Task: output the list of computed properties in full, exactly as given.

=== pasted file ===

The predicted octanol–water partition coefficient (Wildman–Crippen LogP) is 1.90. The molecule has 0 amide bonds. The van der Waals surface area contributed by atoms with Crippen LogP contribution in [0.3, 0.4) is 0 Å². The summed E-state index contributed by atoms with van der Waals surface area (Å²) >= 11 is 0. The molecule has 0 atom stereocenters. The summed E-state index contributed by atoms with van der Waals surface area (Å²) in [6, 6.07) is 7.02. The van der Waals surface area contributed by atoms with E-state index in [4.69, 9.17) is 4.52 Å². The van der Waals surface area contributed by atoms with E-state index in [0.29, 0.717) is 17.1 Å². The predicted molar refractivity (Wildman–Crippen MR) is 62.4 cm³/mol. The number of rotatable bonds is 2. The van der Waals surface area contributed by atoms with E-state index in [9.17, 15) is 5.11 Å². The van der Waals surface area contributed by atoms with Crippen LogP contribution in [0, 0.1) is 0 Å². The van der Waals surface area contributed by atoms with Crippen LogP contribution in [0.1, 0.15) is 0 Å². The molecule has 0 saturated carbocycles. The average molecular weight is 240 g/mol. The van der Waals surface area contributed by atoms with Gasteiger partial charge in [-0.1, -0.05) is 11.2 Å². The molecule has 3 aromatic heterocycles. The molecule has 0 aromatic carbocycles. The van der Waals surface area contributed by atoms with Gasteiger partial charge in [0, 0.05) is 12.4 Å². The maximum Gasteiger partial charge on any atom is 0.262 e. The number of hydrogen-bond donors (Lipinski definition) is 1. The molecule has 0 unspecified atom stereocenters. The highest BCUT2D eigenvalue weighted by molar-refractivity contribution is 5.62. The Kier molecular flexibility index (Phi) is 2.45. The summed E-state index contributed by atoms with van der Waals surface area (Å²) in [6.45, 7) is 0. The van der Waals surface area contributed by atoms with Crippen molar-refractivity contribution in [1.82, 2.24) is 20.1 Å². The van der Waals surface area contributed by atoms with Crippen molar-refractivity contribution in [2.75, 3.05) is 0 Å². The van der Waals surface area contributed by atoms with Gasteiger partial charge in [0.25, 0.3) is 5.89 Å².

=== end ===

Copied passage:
The predicted octanol–water partition coefficient (Wildman–Crippen LogP) is 1.90. The molecule has 0 amide bonds. The van der Waals surface area contributed by atoms with Crippen LogP contribution in [0.3, 0.4) is 0 Å². The summed E-state index contributed by atoms with van der Waals surface area (Å²) >= 11 is 0. The molecule has 0 atom stereocenters. The summed E-state index contributed by atoms with van der Waals surface area (Å²) in [6, 6.07) is 7.02. The van der Waals surface area contributed by atoms with E-state index in [4.69, 9.17) is 4.52 Å². The van der Waals surface area contributed by atoms with E-state index in [0.29, 0.717) is 17.1 Å². The predicted molar refractivity (Wildman–Crippen MR) is 62.4 cm³/mol. The number of rotatable bonds is 2. The van der Waals surface area contributed by atoms with E-state index in [9.17, 15) is 5.11 Å². The van der Waals surface area contributed by atoms with Crippen LogP contribution in [0, 0.1) is 0 Å². The van der Waals surface area contributed by atoms with Crippen LogP contribution in [0.1, 0.15) is 0 Å². The molecule has 0 saturated carbocycles. The average molecular weight is 240 g/mol. The van der Waals surface area contributed by atoms with Gasteiger partial charge in [-0.1, -0.05) is 11.2 Å². The molecule has 3 aromatic heterocycles. The molecule has 0 aromatic carbocycles. The van der Waals surface area contributed by atoms with Gasteiger partial charge in [0, 0.05) is 12.4 Å². The maximum Gasteiger partial charge on any atom is 0.262 e. The number of hydrogen-bond donors (Lipinski definition) is 1. The molecule has 0 unspecified atom stereocenters. The highest BCUT2D eigenvalue weighted by molar-refractivity contribution is 5.62. The Kier molecular flexibility index (Phi) is 2.45. The summed E-state index contributed by atoms with van der Waals surface area (Å²) in [6.45, 7) is 0. The van der Waals surface area contributed by atoms with Crippen molar-refractivity contribution in [1.82, 2.24) is 20.1 Å². The van der Waals surface area contributed by atoms with Crippen molar-refractivity contribution in [2.75, 3.05) is 0 Å². The van der Waals surface area contributed by atoms with Gasteiger partial charge in [0.25, 0.3) is 5.89 Å².